Freedom and opportunity are perhaps advisors’ two greatest motivators when considering independence through the investment advisor channel. Independent Registered Investment Advisors have the freedom to select from a wide array of investments for their clients, and the opportunity to serve clients in whatever way they feel is best under a fiduciary umbrella. Today, they also have the freedom and opportunity to select the best technological tools to make all that happen and to support the profitability and growth of their own RIA business.
Once the province of only giant securities firms, advanced advisor-oriented technology has become democratized and is available to independent advice providers of all sizes. In fact, advisors have so much choice that some feel daunted by the challenge of selecting the right technology for their needs. Setting one’s objectives, having a plan, and being able to tap knowledgeable sources of advice are keys to making the right technology decisions. The following can serve as a guide to advisors considering the technology needs of their new business.
What new RIAs need
In place of systems and tools that were provided to them by their employer or the firm with which they were affiliated, independent Registered Investment Advisors may assemble their own technology to perform the investment- and customer-related tasks their businesses require. According to Adam Moseley, National Managing Director of Technology Consulting for Schwab Advisor Services, these basics include:
- A portfolio management system. Used by roughly 75% of RIA firms according to the 2020 InvestmentNews Advisor Technology Study, what started out as automated portfolio accounting systems for investment managers has morphed into a suite of comprehensive tools that form the heart of RIA technology. A portfolio management system typically allows advisors to open accounts; construct, account for, and rebalance portfolios; manage portfolio models; trade and reconcile trades; and report on performance. Depending on the nature of their business, some RIAs use separate, more sophisticated systems for each of those functions.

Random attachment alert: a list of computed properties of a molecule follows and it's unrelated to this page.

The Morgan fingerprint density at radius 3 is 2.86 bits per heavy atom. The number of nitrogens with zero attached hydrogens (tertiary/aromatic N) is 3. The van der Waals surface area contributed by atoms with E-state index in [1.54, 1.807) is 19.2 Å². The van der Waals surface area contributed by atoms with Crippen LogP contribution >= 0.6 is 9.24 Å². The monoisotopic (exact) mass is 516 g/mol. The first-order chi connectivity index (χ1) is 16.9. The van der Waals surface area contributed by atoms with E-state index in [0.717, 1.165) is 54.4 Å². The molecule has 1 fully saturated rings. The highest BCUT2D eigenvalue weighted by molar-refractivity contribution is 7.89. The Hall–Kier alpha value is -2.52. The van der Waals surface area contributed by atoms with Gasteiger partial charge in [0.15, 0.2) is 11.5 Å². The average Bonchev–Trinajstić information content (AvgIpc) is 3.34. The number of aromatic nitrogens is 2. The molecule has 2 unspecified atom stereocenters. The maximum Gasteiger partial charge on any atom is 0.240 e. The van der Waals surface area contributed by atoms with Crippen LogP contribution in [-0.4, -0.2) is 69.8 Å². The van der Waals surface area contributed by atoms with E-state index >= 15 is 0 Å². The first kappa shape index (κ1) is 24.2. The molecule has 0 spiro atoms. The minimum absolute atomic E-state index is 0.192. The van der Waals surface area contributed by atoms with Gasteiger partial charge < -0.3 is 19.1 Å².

- Customer relationship management (CRM) software, used by roughly 90% of firms according to InvestmentNews, records and details interactions with clients and integrates with the portfolio management system to help manage workflows. CRMs can include document management features, although there also are discrete document management and storage/archival systems that tie into CRM software. Client portals often come as part of CRM systems and portfolio management systems; other advisors use discrete software for their portals.
- Financial planning software. This is another case where the software — used by some 80% of firms — can come built into other core software or as an à la carte choice.
- A trading and rebalancing system, whether incorporated into portfolio management software or discrete, is essential for efficient operations because it automates cash and capital gains management, tax-loss harvesting, and consideration of held-away assets.
Moseley notes that other software widely used by independent advisors includes those that provide risk analysis, account aggregation (which allows clients and advisors to see all financial holdings in one place), compliance management, and marketing support and administration.
Making the right tech choices